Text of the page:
Dr. Julius Malicdem, chairman of UPF-Philippines, gave the opening remarks, in which he spoke about the vital role educators play, especially during this time of crisis. “How can we substantially help in nation-building?” he asked, and continued by saying that the rebuilding of the nation starts with the formation of young minds. He also explained that after many attempts were made in the Congress to strengthen values education, it was only this time through the current version of the joint committee of the Senate and Congress that they were able to produce Senate Bill 1224. The DepEd and UPF can collaborate in the drafting of the Implementing Rules and Regulations. Dr. Malicdem also said that the purpose of this webinar is to come up with tangible ways to support the implementation of the CVEA. He added: “When we talk about laws, it has to be connected to values. With the advancement of technology, our young people [have become] so much into virtual materials. We need to reinforce character education. This is our way of supporting the government.” He concluded by saying that UPF would like to join in supporting programs and contribute to materials.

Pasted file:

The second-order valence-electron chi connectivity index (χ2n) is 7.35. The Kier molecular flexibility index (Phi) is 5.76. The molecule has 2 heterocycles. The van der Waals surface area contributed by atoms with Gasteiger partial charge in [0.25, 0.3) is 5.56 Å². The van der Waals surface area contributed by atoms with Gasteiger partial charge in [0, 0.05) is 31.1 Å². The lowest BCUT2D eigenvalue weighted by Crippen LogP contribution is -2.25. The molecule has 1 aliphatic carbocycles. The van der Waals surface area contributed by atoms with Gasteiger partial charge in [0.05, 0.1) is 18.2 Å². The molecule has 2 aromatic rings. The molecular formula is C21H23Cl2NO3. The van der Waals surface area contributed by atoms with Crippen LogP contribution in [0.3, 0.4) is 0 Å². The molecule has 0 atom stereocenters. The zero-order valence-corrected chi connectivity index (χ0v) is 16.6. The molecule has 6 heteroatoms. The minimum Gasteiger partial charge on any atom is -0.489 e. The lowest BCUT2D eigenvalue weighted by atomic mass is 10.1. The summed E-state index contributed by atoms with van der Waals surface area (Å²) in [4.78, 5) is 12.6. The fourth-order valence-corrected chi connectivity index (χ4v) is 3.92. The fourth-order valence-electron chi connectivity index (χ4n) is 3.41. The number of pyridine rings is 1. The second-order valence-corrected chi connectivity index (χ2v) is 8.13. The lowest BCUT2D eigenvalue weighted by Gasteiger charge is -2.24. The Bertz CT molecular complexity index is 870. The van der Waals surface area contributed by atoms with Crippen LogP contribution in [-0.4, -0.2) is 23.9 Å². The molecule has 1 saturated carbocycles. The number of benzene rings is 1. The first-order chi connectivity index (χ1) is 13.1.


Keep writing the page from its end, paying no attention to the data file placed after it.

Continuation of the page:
Mrs. Merly Barlaan, president of Women’s Federation for World Peace (WFWP)–Philippines, an affiliated organization, remarked saying that the CVEA is a double-edged sword: it can be a blessing and a judgment to the education community. “The role of educators has never been as crucial as now.” She also said that the situation today will predict our narrative in the future. “We need to have character building based on universal principles,” she stressed.